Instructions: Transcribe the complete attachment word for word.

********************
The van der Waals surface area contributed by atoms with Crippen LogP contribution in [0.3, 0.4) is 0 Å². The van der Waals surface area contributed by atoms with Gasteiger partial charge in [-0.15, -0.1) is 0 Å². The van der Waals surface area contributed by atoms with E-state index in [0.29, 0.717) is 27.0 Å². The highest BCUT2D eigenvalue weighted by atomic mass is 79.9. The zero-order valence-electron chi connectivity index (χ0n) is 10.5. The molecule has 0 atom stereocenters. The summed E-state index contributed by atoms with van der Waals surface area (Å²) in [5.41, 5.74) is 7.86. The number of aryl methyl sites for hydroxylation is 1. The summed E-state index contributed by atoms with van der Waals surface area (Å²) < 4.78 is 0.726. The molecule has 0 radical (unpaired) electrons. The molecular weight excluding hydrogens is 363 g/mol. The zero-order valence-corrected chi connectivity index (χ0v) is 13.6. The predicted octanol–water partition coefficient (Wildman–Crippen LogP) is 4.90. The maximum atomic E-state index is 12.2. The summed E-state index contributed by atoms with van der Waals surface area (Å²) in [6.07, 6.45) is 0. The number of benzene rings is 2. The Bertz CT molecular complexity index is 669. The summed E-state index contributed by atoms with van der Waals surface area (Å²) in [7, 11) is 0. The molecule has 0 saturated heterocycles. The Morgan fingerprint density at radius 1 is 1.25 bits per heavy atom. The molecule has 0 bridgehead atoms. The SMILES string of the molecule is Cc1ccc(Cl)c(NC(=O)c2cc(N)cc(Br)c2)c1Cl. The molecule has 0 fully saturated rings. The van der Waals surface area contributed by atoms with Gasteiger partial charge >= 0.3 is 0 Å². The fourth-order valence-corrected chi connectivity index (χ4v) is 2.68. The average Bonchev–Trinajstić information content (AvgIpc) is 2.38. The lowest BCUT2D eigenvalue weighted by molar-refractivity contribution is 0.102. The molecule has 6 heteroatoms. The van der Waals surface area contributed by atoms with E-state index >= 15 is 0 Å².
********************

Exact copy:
The van der Waals surface area contributed by atoms with Crippen LogP contribution in [0.3, 0.4) is 0 Å². The van der Waals surface area contributed by atoms with Gasteiger partial charge in [-0.15, -0.1) is 0 Å². The van der Waals surface area contributed by atoms with E-state index in [0.29, 0.717) is 27.0 Å². The highest BCUT2D eigenvalue weighted by atomic mass is 79.9. The zero-order valence-electron chi connectivity index (χ0n) is 10.5. The molecule has 0 atom stereocenters. The summed E-state index contributed by atoms with van der Waals surface area (Å²) in [5.41, 5.74) is 7.86. The number of aryl methyl sites for hydroxylation is 1. The summed E-state index contributed by atoms with van der Waals surface area (Å²) < 4.78 is 0.726. The molecule has 0 radical (unpaired) electrons. The molecular weight excluding hydrogens is 363 g/mol. The zero-order valence-corrected chi connectivity index (χ0v) is 13.6. The predicted octanol–water partition coefficient (Wildman–Crippen LogP) is 4.90. The maximum atomic E-state index is 12.2. The summed E-state index contributed by atoms with van der Waals surface area (Å²) in [6.07, 6.45) is 0. The number of benzene rings is 2. The Bertz CT molecular complexity index is 669. The summed E-state index contributed by atoms with van der Waals surface area (Å²) in [7, 11) is 0. The molecule has 0 saturated heterocycles. The Morgan fingerprint density at radius 1 is 1.25 bits per heavy atom. The molecule has 0 bridgehead atoms. The SMILES string of the molecule is Cc1ccc(Cl)c(NC(=O)c2cc(N)cc(Br)c2)c1Cl. The molecule has 0 fully saturated rings. The van der Waals surface area contributed by atoms with Gasteiger partial charge >= 0.3 is 0 Å². The fourth-order valence-corrected chi connectivity index (χ4v) is 2.68. The average Bonchev–Trinajstić information content (AvgIpc) is 2.38. The lowest BCUT2D eigenvalue weighted by molar-refractivity contribution is 0.102. The molecule has 6 heteroatoms. The van der Waals surface area contributed by atoms with E-state index >= 15 is 0 Å².